Vertical integration indicates to cooperation relationship among different level of industrial chain. Weaving/knitting firm when coordinates with spinning firm (backward vertical integration) and or weaving/knitting firm coordinates with processing firm (forward vertical integration) are some examples of vertical integration. The principal firm creates cluster of all activities, process, and production in the name of ‘group of companies’. Thus, never feels of subcontracting importance.


In this regard, the principal firm is well managed by its trained teams in backward, forward and horizontal linkages. The principal firm is well usually organized, socially and environmentally compliant as well as maintains Bangladesh labor low, and environmental requirements.

Group 2: Factories, which both subcontract out and subcontract in: In this case, the principal firm either horizontally or vertically integrated. Vertically integrated firms may need some works from horizontally integrated or vice-versa to complete items. The principal firm has limited capacity and when gets more order than its capacity looks for contracts out some of its work. In the same manner, when the firm is running less than its capacity, the firm looks for contract in (subcontract) works. Due to poor managerial team (marketing and sales) skills, the firm fails to balance work round the year.

Group 3: Factories, which subcontract in only: The firm is small in size with one of few basic or specialized activities, and usually does not do core (stitching is core activity in garment manufacturing) activities but supporting activities (printing, embroidery, garment washing). Thus, the firm works behind the principal firm in the progress of the final manufacturing goal. On the other hand there are some sewing factories also who are fully dependent on subcontracted orders as they don’t have enough managerial & marketing capacity to correspond and finish a direct order. In common picture such factories are poorly managed where the workers are frequently unpaid or paid late. Sometimes, the workers are paid on piece basis or hourly as suitable for the firm. Usually this type of firms is lacking of social and environmental compliances.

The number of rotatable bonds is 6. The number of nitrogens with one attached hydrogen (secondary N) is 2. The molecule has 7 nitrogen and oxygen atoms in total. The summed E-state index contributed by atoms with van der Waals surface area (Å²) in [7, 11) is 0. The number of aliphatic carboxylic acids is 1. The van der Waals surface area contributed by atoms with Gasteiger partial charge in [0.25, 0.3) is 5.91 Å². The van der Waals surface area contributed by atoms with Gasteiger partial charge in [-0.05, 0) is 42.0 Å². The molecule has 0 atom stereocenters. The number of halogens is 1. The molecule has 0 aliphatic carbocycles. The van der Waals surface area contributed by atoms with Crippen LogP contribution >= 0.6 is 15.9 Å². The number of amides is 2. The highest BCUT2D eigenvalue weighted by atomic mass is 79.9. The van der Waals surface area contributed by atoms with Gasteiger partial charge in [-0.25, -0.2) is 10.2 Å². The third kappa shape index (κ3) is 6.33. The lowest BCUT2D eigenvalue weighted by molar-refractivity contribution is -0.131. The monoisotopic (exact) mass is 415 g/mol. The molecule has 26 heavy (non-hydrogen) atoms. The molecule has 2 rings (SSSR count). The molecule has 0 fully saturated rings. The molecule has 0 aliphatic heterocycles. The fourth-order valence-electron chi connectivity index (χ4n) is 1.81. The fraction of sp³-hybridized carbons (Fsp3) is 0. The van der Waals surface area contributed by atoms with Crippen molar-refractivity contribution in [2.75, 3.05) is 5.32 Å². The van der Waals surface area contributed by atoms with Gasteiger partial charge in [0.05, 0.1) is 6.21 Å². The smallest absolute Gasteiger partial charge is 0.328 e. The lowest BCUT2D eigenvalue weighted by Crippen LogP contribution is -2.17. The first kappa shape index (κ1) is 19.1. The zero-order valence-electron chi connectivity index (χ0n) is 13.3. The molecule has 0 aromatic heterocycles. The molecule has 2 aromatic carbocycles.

Group 4: Firms, which subcontract out only: Trading companies or buying offices which do not won production facilities subcontract out their works. These trading companies or buying offices maintain very good communication and strategic coordination with its buyers and manufacturers/supplier with their efficient and skilled management team.


Subcontracting chain is an integral part of the complex T&C business. Understanding roles of these subcontracting firms are very important from the trade and business aspects. Principal firms can turn into subcontracting firms when they don’t have educated and skilled human resources, and in some cases if don’t have credit access to bank facilities. Again, subcontracting in the clothing industry presents a huge challenge to all of us involved in promoting the rights of workers, as the subcontracting firms are huge in numbers and there exists hyper price competition or lower profit margin in Bangladesh. Therefore, formulating effective strategies from government and stakeholders for subcontracting is very important in improving labor conditions.  Codes of conducts (COC) of the principal firm are unlikely to reach workers at the end of the complex subcontracting chain resulting compliance turmoil. On the other hand when we talk about value addition, subcontracting factories can do least and that’s why they and their workers suffer. The sector now needs abundant skilled management staffs and workers as if they can receive buyers’ orders directly and can ensure highest possible value addition.

Works Cited

Communities, C. o. (1996). The competitiveness of Subcontracting in the textile and clothing industry in the EU. The Council, EU, Brussels.

Determinants of Subcontracting in Lao Garment Industry. (n.d.). Retrieved Jan 2013, from www.cmr-journal.org .

Manchester Workshop on International Subcontracting Chains. (2001).

Suncontracting. (2013, Jan). Retrieved Jan 2013, from http://www.referenceforbusiness.com.

Retrieved 02 4, 2013, from The Daily Star: Star, T. D. (2013, 02 4). The Daily Star. http://www.thedailystar.net/newDesign/newsdetails.php?nid=267704

Rashid, M. A. (2006). Rise of Readymade Garments in Bangladesh: Enterpreneurial ingenuity or public policy. World Bank and BIDS, Dhaka.

EU Communities, (1996): The competitiveness of Subcontracting in the textile and clothing industry in the EU